Our connected world via air travel is one of the driving factors behind the globe’s vulnerability to a pandemic. An outbreak that begins in one part of the world now can move quickly to another region on an airplane, as was the case with Severe Acute Respiratory Syndrome (SARS) in 2003, swine flu in 2009 and Ebola in 2014.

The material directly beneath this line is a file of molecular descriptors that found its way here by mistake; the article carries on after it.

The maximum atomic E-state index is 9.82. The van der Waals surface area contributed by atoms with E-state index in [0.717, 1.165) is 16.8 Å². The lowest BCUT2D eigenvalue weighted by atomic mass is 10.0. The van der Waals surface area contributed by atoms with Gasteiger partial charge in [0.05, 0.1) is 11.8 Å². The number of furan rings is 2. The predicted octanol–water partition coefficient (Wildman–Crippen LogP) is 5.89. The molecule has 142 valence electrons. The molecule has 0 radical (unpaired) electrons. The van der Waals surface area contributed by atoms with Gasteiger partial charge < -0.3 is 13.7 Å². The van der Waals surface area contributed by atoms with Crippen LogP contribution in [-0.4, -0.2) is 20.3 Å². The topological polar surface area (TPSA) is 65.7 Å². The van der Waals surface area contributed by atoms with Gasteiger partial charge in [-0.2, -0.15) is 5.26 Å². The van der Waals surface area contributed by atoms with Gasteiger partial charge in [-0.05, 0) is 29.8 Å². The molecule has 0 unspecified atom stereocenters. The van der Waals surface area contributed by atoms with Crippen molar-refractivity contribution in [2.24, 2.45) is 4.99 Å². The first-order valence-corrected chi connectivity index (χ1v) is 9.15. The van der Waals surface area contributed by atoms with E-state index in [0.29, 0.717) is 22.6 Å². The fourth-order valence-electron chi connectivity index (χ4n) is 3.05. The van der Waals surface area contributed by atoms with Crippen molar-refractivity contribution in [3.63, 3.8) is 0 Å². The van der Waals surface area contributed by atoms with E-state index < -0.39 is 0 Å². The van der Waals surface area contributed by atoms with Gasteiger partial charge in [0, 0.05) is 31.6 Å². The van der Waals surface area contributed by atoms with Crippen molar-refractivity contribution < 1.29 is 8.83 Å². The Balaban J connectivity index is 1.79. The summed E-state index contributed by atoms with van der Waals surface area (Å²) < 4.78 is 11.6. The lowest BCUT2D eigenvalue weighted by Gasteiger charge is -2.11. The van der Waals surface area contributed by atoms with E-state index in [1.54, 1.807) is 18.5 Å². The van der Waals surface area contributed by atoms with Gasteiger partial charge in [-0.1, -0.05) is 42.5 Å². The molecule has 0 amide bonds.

The United States is at particular risk because there is not yet a national plan for preventing and containing the spread of communicable diseases aboard airplanes, according to a recent story for a Milwaukee Journal Sentinel. In this installment of an ongoing series, reporters Mark Johnson and McKenna Oxenden explored gaps in America’s emergency planning around air travel and infectious diseases. Continue reading